Summary Trials of IP Cases Gaining Traction in the Federal Court of Canada

5 minute read
21 November 2011

On December 10, 2009, rules 213-219 of the Federal Courts Rules (the Rules) were amended to introduce summary trials as a new tool for disposition of cases prior to a full-blown trial. The aim of the new summary trials was to promote efficient, and therefore less expensive, litigation in the Federal Court of Canada, all while ensuring that justice is achieved.

Although the Court may have been initially reticent to embrace the novel summary trial mechanism, two recent decisions seem to suggest that any reservations are disappearing. The Court has breathed life into these new Rules to dispose of actions in an efficient manner where a full trial is not required on all of the issues at stake.

Louis Vuitton Malletier SA v Singga Enterprises (Canada) Inc. (2011 FC 776) was the first of these two decisions, which was rendered on June 27, 2011 and dealt with an alleged infringement of the plaintiffs' trade-mark and copyright. In granting the plaintiffs' motion for summary trial, the Court relied on jurisprudence from British Columbia, where summary trials have been used for over 25 years. Indeed, the summary trial provisions of the Federal Courts Rules were modelled on the corresponding rules in British Columbia's Supreme Court Rules.

In Louis Vuitton, the Court noted that the following factors will assist in determining whether a summary trial is appropriate:

  • The amount involved;
  • The complexity of the matter;
  • The urgency of the matter;
  • Any prejudice likely to arise by reason of delay;
  • Cost of taking the case forward to a full trial in relation to the amount involved; and
  • Any other matters that arise for consideration.

Moreover, the Court in Louis Vuitton cited the case of Wenzel Downhole Tools v. National-Oilwell Canada Ltd (2010 FC 966), which acknowledged that "it is possible that a summary trial could be found to be efficient and effective procedure in a patent infringement proceeding", and noted the following additional factors for deciding the suitability of a motion for summary trial:

  • Is the litigation extensive and will the summary trial take considerable time;
  • Is credibility a crucial factor and have the deponents of the conflicting affidavits been cross-examined;
  • Will the summary trial involve a substantial risk of wasting time and effort and producing unnecessary complexity; and
  • Does the summary trial process result in litigating in slices.

Ultimately in Louis Vuitton, the Court granted the motion for summary trial even though there were "multiple defendants, a complex fact pattern, numerous investigations and affidavits, and relatively large damages awards." This decision was likely made easier by the fact that none of the defendants cross-examined any of the plaintiffs' affidavits, thereby allowing the Court to draw an adverse inference, and by the fact that none of the defendants filed any evidence of their own. The Court ultimately awarded a total of over $1.9 million in damages and $500,000 in punitive and exemplary damages to the plaintiffs by way of a summary trial.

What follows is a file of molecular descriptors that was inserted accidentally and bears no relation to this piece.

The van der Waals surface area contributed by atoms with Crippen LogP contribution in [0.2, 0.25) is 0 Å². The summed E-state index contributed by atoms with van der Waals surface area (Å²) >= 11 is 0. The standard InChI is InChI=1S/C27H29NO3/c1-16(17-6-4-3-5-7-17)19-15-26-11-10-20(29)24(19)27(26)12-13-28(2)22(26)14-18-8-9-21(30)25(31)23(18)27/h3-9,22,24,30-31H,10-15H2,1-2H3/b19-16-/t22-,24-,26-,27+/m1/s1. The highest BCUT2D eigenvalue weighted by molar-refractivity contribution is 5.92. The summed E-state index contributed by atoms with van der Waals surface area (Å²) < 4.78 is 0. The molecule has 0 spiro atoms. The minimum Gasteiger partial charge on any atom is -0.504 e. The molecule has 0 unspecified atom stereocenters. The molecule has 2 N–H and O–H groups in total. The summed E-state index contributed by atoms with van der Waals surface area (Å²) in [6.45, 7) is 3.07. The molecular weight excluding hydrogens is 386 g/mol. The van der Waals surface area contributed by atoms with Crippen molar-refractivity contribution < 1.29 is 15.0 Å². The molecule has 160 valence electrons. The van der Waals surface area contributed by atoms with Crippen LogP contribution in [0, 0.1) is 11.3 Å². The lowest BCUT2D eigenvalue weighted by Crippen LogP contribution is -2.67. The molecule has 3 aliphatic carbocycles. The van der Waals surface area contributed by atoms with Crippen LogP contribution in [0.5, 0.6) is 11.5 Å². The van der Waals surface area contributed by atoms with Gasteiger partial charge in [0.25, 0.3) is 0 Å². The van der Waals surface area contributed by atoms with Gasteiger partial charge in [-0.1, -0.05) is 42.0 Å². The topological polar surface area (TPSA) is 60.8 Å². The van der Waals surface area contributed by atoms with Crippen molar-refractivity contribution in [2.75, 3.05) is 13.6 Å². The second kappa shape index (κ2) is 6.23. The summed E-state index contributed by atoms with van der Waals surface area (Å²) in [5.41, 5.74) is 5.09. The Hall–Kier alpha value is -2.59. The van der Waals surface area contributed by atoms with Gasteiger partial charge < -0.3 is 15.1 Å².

Following Louis Vuitton, the Court, in Teva Canada Ltd. v Wyeth LLC (2011 FC 1169),allowed a motion for summary trial to proceed.

The Court began by noting that the guiding principles of the Rules "must be interpreted so as to secure the just, most expeditious and least expensive determination of every proceeding on the merits". Summary trials and summary judgments were described as "tools" that could achieve these principles in appropriate cases. Against this backdrop, the Court outlined that the jurisprudence is still evolving with respect to the use of summary trials.

The Court in Teva Canada outlined that the issues were well defined in the case, and although their determination would not resolve every issue in the action, it would allow what remains of the action to proceed more quickly. Additionally, the facts needed to resolve the issues on the motion for summary trial were clearly set out in the evidence, and this evidence was not controversial nor were there any issues of credibility. Lastly, although the legal question posed on the motion was novel, the Court held that it could be resolved just as easily on a summary trial as it would otherwise have been after a full trial.

In noting in Teva Canada that the summary trial rules are "intended to be used, not avoided", it appears that the Court is encouraging litigants to seriously consider whether their cases may appropriately be resolved in whole or in part by way of motions for summary trial, even in the face of complex facts, and/or large damages amounts.

In sum, the Court's early application of the summary trial provisions of the Rules can only be seen as a positive development, as litigants are now able to better assess their options for summary disposal of their cases, thus encouraging efficient resolution of disputes and promoting access to justice.

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